In January 1844, the lime that was produced on the Joseph Orndorff farm southwest of Westminster was selling for 9 cents a bushel.
This detail is one that will help a city government committee create an accurate exhibit of the old lime kiln and quarry off Fenby Farm Road. The exhibit, which the steering committee hopes to enhance with a restored working kiln, will be part of a planned Westminster park.
Carroll County historic planner Ken Short has been digging into the kiln's history. It is one of many that dotted local quarries which produced lime in the 19th century.
Farmers spread lime on their fields to neutralize soil acidity and keep the soil from clumping. Builders used it to make mortar and mixed it with horsehair to create plaster for interior walls.
The kiln planned as the centerpiece of Westminster's Fenby Farm Lime Kiln Park was in operation in 1832 or 1833 and continued production until after 1905. Mr. Short has been unable to learn exactly when the operation closed.
The park is scheduled to open in 1995. The kiln and quarry take up fewer than 5 acres, Thomas B. Beyard, city planning director, estimated. They will be part of 70 acres that will form a linear park from Windsor Drive on the north to Old New Windsor Pike on the south.
Making lime was never a romantic task that pitted man against the stone he wrested from the earth.
"It was a dirty, gritty, industrial business," Mr. Short said. He said there was probably a lot of waste as men shoveled lime into baskets -- it was sold by the bushel -- then dumped it onto wagons.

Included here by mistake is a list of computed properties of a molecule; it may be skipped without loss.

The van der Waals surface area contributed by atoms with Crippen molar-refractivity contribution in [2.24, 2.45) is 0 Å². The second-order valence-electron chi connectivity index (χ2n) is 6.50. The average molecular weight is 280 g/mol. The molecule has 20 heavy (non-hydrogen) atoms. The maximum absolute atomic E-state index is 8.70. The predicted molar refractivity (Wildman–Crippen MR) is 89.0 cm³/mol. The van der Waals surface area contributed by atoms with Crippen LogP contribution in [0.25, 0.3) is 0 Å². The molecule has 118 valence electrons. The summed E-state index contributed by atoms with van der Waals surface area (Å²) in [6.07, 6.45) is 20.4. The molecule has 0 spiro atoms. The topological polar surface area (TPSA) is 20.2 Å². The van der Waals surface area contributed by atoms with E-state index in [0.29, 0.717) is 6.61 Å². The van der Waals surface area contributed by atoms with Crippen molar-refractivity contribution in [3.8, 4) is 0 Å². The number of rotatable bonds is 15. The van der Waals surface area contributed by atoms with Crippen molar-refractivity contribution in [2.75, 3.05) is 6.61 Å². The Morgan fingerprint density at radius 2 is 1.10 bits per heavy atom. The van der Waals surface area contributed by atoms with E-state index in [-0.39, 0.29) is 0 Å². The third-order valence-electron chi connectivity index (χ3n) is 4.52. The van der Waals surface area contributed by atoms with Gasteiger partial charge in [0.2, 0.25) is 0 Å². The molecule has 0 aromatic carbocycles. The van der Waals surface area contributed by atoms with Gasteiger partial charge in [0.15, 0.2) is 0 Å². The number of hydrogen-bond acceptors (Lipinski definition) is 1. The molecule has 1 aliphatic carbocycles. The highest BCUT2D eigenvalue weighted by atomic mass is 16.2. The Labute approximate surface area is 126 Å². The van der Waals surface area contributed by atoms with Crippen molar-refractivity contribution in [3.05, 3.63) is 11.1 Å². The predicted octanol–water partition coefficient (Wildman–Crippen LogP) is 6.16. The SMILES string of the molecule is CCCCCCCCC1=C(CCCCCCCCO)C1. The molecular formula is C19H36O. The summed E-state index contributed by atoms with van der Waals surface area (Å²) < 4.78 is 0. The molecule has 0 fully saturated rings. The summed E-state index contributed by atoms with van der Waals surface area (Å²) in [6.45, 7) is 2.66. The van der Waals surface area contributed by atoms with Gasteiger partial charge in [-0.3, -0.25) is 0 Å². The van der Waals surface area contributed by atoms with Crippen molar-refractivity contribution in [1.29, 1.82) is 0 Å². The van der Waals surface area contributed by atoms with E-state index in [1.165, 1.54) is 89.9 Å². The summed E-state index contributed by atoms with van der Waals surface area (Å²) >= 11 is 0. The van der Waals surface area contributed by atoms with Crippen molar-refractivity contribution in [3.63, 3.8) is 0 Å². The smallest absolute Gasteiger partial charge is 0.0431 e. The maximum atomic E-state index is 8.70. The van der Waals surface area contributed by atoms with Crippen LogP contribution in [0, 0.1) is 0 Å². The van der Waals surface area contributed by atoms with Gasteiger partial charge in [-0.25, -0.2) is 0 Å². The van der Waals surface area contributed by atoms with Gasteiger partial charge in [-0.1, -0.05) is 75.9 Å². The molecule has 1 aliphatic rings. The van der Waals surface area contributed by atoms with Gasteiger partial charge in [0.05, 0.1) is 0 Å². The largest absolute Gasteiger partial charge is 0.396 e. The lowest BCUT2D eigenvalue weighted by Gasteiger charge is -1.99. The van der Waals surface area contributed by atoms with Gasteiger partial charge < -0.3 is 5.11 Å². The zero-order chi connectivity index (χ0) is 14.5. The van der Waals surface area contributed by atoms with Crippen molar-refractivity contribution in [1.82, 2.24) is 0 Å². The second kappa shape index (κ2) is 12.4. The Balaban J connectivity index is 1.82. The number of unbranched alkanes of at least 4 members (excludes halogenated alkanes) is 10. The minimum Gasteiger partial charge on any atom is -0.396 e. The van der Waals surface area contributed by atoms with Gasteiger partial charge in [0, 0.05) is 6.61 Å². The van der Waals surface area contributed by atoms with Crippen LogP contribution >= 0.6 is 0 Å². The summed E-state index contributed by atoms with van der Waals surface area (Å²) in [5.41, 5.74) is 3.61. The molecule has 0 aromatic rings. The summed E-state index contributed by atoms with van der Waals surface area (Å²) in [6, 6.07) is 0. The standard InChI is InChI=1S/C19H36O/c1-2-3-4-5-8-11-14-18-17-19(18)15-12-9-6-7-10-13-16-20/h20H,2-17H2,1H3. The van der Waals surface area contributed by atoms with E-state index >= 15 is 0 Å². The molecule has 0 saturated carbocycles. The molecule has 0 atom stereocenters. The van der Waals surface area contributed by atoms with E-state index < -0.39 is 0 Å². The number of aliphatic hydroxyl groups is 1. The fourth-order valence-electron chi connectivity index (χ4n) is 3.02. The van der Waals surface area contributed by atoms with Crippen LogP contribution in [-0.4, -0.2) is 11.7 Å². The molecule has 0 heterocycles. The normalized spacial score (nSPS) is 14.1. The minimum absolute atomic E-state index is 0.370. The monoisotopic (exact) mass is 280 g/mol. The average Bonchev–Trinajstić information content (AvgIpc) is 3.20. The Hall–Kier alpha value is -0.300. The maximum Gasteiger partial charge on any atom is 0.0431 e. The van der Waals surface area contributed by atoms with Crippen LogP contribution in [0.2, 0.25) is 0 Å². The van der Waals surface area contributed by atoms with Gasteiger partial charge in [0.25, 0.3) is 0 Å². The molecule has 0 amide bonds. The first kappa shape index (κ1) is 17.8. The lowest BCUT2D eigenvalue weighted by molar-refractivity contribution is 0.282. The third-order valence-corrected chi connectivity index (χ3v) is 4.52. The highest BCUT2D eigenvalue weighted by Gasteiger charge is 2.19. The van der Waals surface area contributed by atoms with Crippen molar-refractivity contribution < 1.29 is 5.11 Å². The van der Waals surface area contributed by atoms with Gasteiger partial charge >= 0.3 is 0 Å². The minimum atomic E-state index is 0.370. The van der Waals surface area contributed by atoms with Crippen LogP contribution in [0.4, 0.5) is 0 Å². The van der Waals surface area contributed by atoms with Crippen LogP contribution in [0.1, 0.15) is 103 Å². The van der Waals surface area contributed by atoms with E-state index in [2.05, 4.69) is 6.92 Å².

The kiln in the park will have to be more tidy than its original counterpart, Mr. Short said, but he hopes that the steering committee members will try to convey the dust and debris.
"You don't want to pretty it up too much," he said.
Mr. Short also hopes that the steering committee will support an archaeological dig at the kiln.
"There's an awful lot we don't know about the site," he said.
A dig could help fill the gaps because the kiln was worked for at least 80 years and the workers weren't too fastidious. "All the detritus of everyday life was just scattered around." he said.
Mr. Beyard said the committee has discussed a dig, but is likely to delay a decision until members have decided how to present the park's educational and historic aspects to visitors.
Mr. Short traced the history of farm property that included the lime kiln and quarry from William and John Roberts -- who sold it to Joseph Orndorff in 1829 -- to the B. F. Shriver Co., which bought it in 1905.
He said the Roberts pair operated a general store in Uniontown, and that Mr. Orndorff apparently lived on the land and farmed it, although he owned a tavern in Westminster.
Mr. Orndorff also owned two slaves who worked on the farm. He apparently subcontracted the kiln operation to Joseph Stoudt, who advertised the lime for sale in 1844 in the Democrat and Carroll County Republican.
Mr. Short said that Joseph Orndorff sold the farm to William H. Orndorff in 1874, who later got into financial trouble and was forced to sell the farm in 1888.
William Orndorff advertised that the quarry on the premises yielded ". . . the finest limestone to be found in this section of the state . . . has always stood in high favor with builders and is equally useful for the fertilization of land."
Mr. Short said he couldn't learn anything about the personalities of the kiln owners. That information is probably locked away in diaries and letters stored in attics, he said.